CBCP favors partial lifting of ban on Kuwait work

Published April 3, 2018, 1:23 PM

by AJ Siytangco

By Leslie Ann Aquino

With the conviction of the foreign employers of slain overseas Filipino worker Joana Demafelis, the Catholic Bishops’ Conference of the Philippines Episcopal Commission on Migrants and Itinerant People said it will support the government if ever it decides to partially lift the total deployment ban of overseas Filipino workers to Kuwait.

“It is most welcoming and encouraging news. We see here the seriousness and sincerity of Kuwait to give justice to Joana, and protection to the wellbeing of our OFWs there,” CBCP ECMI Chairman Bishop Ruperto Santos said in an interview.

Bishop Ruperto Santos of Balanga (CBCP / MANILA BULLETIN)
Bishop Ruperto Santos of Balanga

A Kuwaiti court sentenced in absentia a Lebanese man and his Syrian wife to death by hanging over the murder of Demafelis who was found dead in a freezer early in February.

The case of Demafelis and other abuses in the Arab State earlier prompted the Philippine government to order a total deployment ban of OFWs to Kuwait.

Aside from the conviction, the Balanga prelate also cited the upcoming signing of the Memorandum of Agreement between Kuwait and the Philippines on the protection of overseas Filipino workers as another reason why they support the partial lifting.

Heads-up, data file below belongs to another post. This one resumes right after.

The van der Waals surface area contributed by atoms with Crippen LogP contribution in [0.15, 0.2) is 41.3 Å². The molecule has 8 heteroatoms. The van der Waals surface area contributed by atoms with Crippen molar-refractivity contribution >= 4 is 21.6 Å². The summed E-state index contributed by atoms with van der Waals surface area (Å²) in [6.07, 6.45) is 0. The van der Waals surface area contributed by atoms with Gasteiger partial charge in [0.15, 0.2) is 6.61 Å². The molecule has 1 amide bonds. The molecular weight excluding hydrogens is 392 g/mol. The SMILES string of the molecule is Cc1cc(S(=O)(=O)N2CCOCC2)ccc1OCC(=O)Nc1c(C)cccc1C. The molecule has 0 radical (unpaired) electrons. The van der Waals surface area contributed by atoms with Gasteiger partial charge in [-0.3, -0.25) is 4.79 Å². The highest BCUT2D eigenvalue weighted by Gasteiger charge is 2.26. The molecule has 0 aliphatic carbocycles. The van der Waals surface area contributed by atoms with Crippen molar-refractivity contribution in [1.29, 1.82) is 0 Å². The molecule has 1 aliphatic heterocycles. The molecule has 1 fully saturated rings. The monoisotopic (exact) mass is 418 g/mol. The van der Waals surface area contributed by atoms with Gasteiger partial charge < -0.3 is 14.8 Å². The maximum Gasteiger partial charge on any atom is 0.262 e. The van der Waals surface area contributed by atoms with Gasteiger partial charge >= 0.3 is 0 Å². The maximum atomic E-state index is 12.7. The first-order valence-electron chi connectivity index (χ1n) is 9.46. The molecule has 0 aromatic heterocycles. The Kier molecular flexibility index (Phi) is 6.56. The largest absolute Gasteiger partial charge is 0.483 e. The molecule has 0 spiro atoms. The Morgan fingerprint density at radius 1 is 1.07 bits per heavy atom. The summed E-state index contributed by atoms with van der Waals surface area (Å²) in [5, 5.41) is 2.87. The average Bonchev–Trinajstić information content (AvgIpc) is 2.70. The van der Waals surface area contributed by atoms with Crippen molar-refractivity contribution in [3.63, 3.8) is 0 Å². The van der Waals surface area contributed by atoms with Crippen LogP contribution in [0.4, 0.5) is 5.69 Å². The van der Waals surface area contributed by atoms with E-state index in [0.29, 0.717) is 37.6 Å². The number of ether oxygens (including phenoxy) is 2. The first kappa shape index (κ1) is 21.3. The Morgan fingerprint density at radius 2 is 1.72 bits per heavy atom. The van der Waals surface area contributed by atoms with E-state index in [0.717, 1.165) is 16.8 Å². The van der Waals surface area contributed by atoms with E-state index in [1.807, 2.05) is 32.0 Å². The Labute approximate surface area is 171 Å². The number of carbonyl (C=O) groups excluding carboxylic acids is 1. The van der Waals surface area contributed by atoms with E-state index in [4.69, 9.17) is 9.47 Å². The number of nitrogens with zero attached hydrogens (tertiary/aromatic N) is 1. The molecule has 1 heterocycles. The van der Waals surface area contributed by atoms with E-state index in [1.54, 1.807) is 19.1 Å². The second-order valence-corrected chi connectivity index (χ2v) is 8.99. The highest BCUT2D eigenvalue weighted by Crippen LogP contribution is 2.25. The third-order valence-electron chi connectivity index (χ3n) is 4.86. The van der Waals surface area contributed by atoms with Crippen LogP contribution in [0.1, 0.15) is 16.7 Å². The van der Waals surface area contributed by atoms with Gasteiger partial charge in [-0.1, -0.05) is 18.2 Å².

“With their collaboration to promote rights and dignity; and with the forthcoming signing of MOU, we at CBCP ECMI, will support for the partial lifting of deployment ban of our OFWs there,” said Santos.

On Monday, Labor Secretary Silvestre Bello III said he is not ready to recommend to the President Duterte the lifting of the total ban on the deployment of workers to the Gulf state.

If ever, he added, a partial lifting may be considered for skilled workers but only after the formal agreement with Kuwait on the protection of Filipino workers is signed.

According to Bello, the final draft of the proposed agreement and his recommendations on the protection of Filipino workers had already been sent to the President for his approval for the formal signing of the memorandum of agreement (MOA) with Kuwait.

Among the major provisions of the agreement include the prohibition of the surrender of Filipino passport to Kuwaiti employers, the binding effect of a common employment contract, the guaranteed payment of minimum monthly net pay of $400 paid through the bank, and the non-confiscation of mobile phones and other communication gadgets.